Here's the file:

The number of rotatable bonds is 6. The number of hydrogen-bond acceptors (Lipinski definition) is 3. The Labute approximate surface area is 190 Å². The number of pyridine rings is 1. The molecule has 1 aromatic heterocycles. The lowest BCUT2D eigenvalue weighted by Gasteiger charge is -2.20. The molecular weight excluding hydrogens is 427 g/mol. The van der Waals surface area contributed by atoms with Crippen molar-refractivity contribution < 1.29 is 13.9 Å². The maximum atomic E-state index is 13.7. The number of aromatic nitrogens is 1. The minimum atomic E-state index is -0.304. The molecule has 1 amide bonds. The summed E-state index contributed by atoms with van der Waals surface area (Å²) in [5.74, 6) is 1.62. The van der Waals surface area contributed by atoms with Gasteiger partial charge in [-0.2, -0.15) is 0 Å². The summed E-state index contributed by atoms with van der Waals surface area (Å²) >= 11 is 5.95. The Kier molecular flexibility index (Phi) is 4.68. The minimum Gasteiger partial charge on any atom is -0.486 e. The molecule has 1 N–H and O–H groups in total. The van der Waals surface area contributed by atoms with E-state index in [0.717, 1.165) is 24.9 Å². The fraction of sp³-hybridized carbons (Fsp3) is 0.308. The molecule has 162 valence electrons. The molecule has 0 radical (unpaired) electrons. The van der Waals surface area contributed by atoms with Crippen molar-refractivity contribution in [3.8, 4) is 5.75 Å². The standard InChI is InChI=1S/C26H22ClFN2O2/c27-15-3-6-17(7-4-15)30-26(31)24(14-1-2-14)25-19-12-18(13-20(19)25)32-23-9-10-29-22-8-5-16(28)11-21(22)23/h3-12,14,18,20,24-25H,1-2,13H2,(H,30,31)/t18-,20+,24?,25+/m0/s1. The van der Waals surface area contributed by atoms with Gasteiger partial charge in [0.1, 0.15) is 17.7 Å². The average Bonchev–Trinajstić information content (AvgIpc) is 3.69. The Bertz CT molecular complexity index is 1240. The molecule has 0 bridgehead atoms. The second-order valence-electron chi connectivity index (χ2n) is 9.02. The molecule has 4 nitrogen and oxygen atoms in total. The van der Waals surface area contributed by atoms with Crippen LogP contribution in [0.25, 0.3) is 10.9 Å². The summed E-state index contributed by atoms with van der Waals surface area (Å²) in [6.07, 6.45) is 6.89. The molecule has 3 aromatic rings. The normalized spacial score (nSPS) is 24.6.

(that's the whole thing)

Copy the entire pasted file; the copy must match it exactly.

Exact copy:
The number of rotatable bonds is 6. The number of hydrogen-bond acceptors (Lipinski definition) is 3. The Labute approximate surface area is 190 Å². The number of pyridine rings is 1. The molecule has 1 aromatic heterocycles. The lowest BCUT2D eigenvalue weighted by Gasteiger charge is -2.20. The molecular weight excluding hydrogens is 427 g/mol. The van der Waals surface area contributed by atoms with Crippen molar-refractivity contribution < 1.29 is 13.9 Å². The maximum atomic E-state index is 13.7. The number of aromatic nitrogens is 1. The minimum atomic E-state index is -0.304. The molecule has 1 amide bonds. The summed E-state index contributed by atoms with van der Waals surface area (Å²) in [5.74, 6) is 1.62. The van der Waals surface area contributed by atoms with Gasteiger partial charge in [-0.2, -0.15) is 0 Å². The summed E-state index contributed by atoms with van der Waals surface area (Å²) >= 11 is 5.95. The Kier molecular flexibility index (Phi) is 4.68. The minimum Gasteiger partial charge on any atom is -0.486 e. The molecule has 1 N–H and O–H groups in total. The van der Waals surface area contributed by atoms with E-state index in [0.717, 1.165) is 24.9 Å². The fraction of sp³-hybridized carbons (Fsp3) is 0.308. The molecule has 162 valence electrons. The molecule has 0 radical (unpaired) electrons. The van der Waals surface area contributed by atoms with Crippen molar-refractivity contribution in [3.8, 4) is 5.75 Å². The standard InChI is InChI=1S/C26H22ClFN2O2/c27-15-3-6-17(7-4-15)30-26(31)24(14-1-2-14)25-19-12-18(13-20(19)25)32-23-9-10-29-22-8-5-16(28)11-21(22)23/h3-12,14,18,20,24-25H,1-2,13H2,(H,30,31)/t18-,20+,24?,25+/m0/s1. The van der Waals surface area contributed by atoms with Gasteiger partial charge in [0.1, 0.15) is 17.7 Å². The average Bonchev–Trinajstić information content (AvgIpc) is 3.69. The Bertz CT molecular complexity index is 1240. The molecule has 0 bridgehead atoms. The second-order valence-electron chi connectivity index (χ2n) is 9.02. The molecule has 4 nitrogen and oxygen atoms in total. The van der Waals surface area contributed by atoms with Crippen LogP contribution in [0.25, 0.3) is 10.9 Å². The summed E-state index contributed by atoms with van der Waals surface area (Å²) in [6.07, 6.45) is 6.89. The molecule has 3 aromatic rings. The normalized spacial score (nSPS) is 24.6.